I define reason as the ability to grasp necessary connections among ideas until one becomes aware and understands organizing principles or laws. This definition applies to science, to law, to religion.
Reason does not stand alone, by itself. It is connected to feeling, because without feeling, there is no right or wrong. Reason itself cannot judge whether or not something is right or wrong. Feelings are evaluations of things, whether or not they are good or bad. A person with no feelings at all could murder a million people by pushing a button.
I find it interesting that Prudence is considered the foremost of the Four Cardinal Virtues, and because of its relation to reason and feeling.
“Virtue” means “strength” or “power,” and also comes from the word “man.” It can be defined as “strengths or powers of Mankind.”
The shortest definition of Prudence is recta ratio agilbilium -- right reason about things to be done. Prudence is not theoretical knowledge, but practical knowledge. Prudence is concerned with universal and unchanging truths, and also with the changing things of daily life.
Prudence, then is a strength or power of Mankind that allows us to apply universal principles in daily life, so that we can lead a good life.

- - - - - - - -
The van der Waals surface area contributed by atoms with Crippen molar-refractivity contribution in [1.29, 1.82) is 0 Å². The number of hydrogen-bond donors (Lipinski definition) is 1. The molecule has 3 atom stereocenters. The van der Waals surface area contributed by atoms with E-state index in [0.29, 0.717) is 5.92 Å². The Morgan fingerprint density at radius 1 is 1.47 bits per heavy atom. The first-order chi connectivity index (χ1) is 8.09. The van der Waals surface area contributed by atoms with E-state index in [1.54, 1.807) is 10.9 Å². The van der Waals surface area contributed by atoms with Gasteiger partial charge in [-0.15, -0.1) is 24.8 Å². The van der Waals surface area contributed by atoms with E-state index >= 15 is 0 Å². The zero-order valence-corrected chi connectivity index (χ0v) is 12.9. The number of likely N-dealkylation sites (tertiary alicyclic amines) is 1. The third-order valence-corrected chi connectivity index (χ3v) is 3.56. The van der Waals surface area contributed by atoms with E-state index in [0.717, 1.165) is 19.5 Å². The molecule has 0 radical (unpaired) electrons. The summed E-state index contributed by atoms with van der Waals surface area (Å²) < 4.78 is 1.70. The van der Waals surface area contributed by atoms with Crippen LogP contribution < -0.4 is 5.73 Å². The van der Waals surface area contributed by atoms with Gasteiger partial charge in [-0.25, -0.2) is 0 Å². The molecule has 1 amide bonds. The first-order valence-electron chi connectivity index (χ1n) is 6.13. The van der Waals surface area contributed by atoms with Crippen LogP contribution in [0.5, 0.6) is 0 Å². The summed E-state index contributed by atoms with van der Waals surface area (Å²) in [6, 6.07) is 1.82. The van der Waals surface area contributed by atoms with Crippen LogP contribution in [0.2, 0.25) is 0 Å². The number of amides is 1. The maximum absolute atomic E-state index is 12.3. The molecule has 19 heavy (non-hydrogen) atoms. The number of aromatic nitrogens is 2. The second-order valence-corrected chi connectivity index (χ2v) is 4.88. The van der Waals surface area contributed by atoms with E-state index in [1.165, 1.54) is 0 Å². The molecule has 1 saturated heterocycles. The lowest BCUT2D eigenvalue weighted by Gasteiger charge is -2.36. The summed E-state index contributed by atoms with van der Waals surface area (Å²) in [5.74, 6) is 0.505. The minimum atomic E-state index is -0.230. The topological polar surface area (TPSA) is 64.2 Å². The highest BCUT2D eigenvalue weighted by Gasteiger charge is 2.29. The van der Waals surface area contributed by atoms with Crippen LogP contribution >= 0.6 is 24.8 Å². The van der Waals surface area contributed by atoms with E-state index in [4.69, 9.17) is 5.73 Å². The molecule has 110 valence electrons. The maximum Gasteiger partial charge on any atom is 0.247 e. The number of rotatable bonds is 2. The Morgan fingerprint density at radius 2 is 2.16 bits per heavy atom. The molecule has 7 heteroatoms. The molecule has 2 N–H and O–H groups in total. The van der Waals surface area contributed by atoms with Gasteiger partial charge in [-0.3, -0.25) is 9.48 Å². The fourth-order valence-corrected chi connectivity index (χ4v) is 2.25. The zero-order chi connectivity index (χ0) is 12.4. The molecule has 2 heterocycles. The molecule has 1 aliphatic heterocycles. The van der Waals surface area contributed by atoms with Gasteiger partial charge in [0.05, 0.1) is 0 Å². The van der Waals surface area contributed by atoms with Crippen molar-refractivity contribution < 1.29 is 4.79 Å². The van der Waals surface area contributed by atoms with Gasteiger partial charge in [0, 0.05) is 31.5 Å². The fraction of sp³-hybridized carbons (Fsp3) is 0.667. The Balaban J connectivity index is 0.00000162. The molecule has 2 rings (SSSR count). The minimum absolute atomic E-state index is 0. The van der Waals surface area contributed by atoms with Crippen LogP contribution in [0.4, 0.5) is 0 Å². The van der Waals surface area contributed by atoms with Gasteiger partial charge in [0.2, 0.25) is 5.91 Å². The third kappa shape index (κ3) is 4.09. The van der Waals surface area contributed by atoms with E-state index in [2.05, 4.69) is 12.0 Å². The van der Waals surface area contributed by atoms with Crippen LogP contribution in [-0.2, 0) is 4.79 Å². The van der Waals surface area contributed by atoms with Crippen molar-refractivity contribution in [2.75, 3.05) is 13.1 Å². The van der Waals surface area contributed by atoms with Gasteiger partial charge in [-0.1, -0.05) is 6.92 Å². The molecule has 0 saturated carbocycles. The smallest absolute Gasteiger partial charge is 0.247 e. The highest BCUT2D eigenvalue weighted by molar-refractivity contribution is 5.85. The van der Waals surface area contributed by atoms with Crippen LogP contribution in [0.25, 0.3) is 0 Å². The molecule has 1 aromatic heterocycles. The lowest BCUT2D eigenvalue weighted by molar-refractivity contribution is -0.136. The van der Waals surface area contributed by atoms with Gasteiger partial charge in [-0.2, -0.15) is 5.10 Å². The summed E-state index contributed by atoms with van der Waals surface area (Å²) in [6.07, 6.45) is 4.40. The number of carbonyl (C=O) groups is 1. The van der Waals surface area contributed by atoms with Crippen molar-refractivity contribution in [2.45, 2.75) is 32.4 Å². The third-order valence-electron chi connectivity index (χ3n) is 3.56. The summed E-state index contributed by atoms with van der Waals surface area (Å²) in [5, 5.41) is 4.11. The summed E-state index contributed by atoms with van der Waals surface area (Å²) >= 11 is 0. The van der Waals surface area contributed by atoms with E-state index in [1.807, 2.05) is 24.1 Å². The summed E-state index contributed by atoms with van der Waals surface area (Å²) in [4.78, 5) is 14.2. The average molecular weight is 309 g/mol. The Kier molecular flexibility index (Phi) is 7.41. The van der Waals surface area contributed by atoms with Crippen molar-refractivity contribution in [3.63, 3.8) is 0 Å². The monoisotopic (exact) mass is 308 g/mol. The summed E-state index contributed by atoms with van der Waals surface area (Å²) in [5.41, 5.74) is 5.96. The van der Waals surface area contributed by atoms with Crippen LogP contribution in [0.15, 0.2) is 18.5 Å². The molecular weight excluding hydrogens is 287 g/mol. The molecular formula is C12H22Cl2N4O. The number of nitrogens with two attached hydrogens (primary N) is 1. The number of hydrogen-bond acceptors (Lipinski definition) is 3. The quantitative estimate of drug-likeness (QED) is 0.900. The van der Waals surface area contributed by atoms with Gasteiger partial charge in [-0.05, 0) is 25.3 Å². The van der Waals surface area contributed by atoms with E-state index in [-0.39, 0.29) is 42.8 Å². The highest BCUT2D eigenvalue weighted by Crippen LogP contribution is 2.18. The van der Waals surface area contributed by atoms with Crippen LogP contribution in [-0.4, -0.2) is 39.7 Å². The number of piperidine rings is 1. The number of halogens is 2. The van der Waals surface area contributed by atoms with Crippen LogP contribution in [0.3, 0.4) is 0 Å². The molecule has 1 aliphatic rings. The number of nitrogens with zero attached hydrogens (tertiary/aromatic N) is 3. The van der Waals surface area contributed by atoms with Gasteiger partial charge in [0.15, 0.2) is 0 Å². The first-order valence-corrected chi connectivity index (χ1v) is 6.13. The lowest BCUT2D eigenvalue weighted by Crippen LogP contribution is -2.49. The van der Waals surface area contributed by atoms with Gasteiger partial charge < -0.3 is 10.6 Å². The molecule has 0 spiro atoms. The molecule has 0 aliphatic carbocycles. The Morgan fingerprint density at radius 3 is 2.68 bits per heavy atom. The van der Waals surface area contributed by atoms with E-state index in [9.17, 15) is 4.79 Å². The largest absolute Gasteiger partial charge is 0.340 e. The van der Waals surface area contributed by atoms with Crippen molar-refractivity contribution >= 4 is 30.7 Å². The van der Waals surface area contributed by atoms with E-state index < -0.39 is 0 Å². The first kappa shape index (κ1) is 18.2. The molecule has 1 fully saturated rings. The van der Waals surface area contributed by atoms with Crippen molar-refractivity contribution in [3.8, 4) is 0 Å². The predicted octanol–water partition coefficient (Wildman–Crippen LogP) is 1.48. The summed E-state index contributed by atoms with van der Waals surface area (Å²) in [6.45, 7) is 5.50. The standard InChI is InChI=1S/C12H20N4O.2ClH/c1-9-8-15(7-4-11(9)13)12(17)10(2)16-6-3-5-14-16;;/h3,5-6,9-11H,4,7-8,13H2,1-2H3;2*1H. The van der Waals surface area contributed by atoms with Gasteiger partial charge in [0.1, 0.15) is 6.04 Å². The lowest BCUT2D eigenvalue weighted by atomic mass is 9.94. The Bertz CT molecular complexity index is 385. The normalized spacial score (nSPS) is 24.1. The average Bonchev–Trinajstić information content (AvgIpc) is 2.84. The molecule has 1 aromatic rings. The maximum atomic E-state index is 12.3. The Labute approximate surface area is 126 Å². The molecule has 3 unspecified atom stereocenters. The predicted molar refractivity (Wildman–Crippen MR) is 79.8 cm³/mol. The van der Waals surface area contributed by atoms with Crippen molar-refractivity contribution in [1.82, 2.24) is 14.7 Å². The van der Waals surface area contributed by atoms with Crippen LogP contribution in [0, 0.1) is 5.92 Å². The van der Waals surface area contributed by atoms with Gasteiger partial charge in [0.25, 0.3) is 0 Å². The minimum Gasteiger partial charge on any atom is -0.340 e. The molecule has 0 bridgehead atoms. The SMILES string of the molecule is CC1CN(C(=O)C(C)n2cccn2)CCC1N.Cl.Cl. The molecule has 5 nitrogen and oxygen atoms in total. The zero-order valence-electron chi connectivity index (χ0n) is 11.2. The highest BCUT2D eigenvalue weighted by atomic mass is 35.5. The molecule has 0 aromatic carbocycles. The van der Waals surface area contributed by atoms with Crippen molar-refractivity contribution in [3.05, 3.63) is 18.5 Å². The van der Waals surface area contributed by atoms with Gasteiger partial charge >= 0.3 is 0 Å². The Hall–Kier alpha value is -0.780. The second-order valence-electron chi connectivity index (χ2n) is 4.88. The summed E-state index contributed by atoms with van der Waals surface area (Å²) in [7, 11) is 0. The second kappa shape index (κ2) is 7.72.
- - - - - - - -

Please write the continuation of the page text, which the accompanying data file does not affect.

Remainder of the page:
People who possess prudence makes good decisions, but cannot easily impart to others how they do it. They cannot always even explain their own thought processes, but after long practice they have a feeling for what they should do.
This feeling is called “connatural knowledge,” and it is important to our moral life. Prudence, then, is both a rational understanding, and a feeling for, the organizing principles (the laws) that allow people to lead a good life. That’s what makes it a power that all people possess, in lesser or greater degrees.
I define stupidity as impulsiveness (not thinking about the future) and not learning from mistakes (not learning from the present and past). These people certainly lack prudence – they lack both right reason and right feelings.
Thomas Aquinas listed several components of prudence, but three of the main ones are:
Memory -- in order to know the meaning of the present, we must have a good memory of the past.
Docility -- we must remain open to reality, always willing to learn as situations change.
Clear-headed decisiveness -- prudence is not merely knowing what we should do, but also making the decision in a timely way.
Stupid people have the memory, but don’t use it. They don’t learn from their mistakes. Since they don’t learn from their mistakes, they are not open to reality and cannot learn as situations change. And they certainly are not clear-headed – in their impulsiveness they do not make decisions in a timely way.
Perhaps some stupid people have good characters, but I have never seen it. All the ones I have met have had poor characters. As Jesus so aptly noticed, “The poor are always with us.” I don’t think he meant financially poor. He meant poor in character.
Unfortunately he was right about them always being with us. There are always going to be people who lack prudence – who lack the ability to reason (to make the proper connections), and the connatural knowledge (the feelings), and so will never lead the best life they can.